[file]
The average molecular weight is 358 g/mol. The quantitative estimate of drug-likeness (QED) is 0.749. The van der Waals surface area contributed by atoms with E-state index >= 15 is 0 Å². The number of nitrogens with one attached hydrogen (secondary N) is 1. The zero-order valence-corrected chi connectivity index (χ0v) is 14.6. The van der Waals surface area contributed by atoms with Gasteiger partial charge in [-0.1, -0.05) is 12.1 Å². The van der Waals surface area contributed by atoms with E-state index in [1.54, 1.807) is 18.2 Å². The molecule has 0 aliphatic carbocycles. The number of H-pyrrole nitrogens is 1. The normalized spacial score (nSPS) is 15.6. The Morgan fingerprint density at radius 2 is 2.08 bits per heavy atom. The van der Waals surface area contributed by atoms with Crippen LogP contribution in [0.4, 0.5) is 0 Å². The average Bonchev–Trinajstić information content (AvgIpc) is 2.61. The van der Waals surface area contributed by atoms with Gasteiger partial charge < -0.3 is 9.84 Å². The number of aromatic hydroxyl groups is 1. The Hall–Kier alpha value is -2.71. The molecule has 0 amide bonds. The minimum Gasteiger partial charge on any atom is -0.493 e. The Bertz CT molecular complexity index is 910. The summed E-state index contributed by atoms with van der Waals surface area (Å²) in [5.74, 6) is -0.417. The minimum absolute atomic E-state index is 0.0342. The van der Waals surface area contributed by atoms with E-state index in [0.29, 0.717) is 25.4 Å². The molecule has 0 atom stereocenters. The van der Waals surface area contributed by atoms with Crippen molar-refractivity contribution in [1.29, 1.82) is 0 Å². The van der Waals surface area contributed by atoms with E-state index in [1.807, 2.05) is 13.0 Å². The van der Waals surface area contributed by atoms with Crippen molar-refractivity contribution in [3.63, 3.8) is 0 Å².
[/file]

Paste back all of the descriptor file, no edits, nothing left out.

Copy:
The average molecular weight is 358 g/mol. The quantitative estimate of drug-likeness (QED) is 0.749. The van der Waals surface area contributed by atoms with E-state index >= 15 is 0 Å². The number of nitrogens with one attached hydrogen (secondary N) is 1. The zero-order valence-corrected chi connectivity index (χ0v) is 14.6. The van der Waals surface area contributed by atoms with Gasteiger partial charge in [-0.1, -0.05) is 12.1 Å². The van der Waals surface area contributed by atoms with E-state index in [1.54, 1.807) is 18.2 Å². The molecule has 0 aliphatic carbocycles. The number of H-pyrrole nitrogens is 1. The normalized spacial score (nSPS) is 15.6. The Morgan fingerprint density at radius 2 is 2.08 bits per heavy atom. The van der Waals surface area contributed by atoms with Crippen LogP contribution in [0.4, 0.5) is 0 Å². The average Bonchev–Trinajstić information content (AvgIpc) is 2.61. The van der Waals surface area contributed by atoms with Gasteiger partial charge < -0.3 is 9.84 Å². The number of aromatic hydroxyl groups is 1. The Hall–Kier alpha value is -2.71. The molecule has 0 amide bonds. The minimum Gasteiger partial charge on any atom is -0.493 e. The Bertz CT molecular complexity index is 910. The summed E-state index contributed by atoms with van der Waals surface area (Å²) in [5.74, 6) is -0.417. The minimum absolute atomic E-state index is 0.0342. The van der Waals surface area contributed by atoms with E-state index in [0.29, 0.717) is 25.4 Å². The molecule has 0 atom stereocenters. The van der Waals surface area contributed by atoms with Crippen molar-refractivity contribution in [1.29, 1.82) is 0 Å². The van der Waals surface area contributed by atoms with E-state index in [1.807, 2.05) is 13.0 Å². The van der Waals surface area contributed by atoms with Crippen molar-refractivity contribution in [3.63, 3.8) is 0 Å².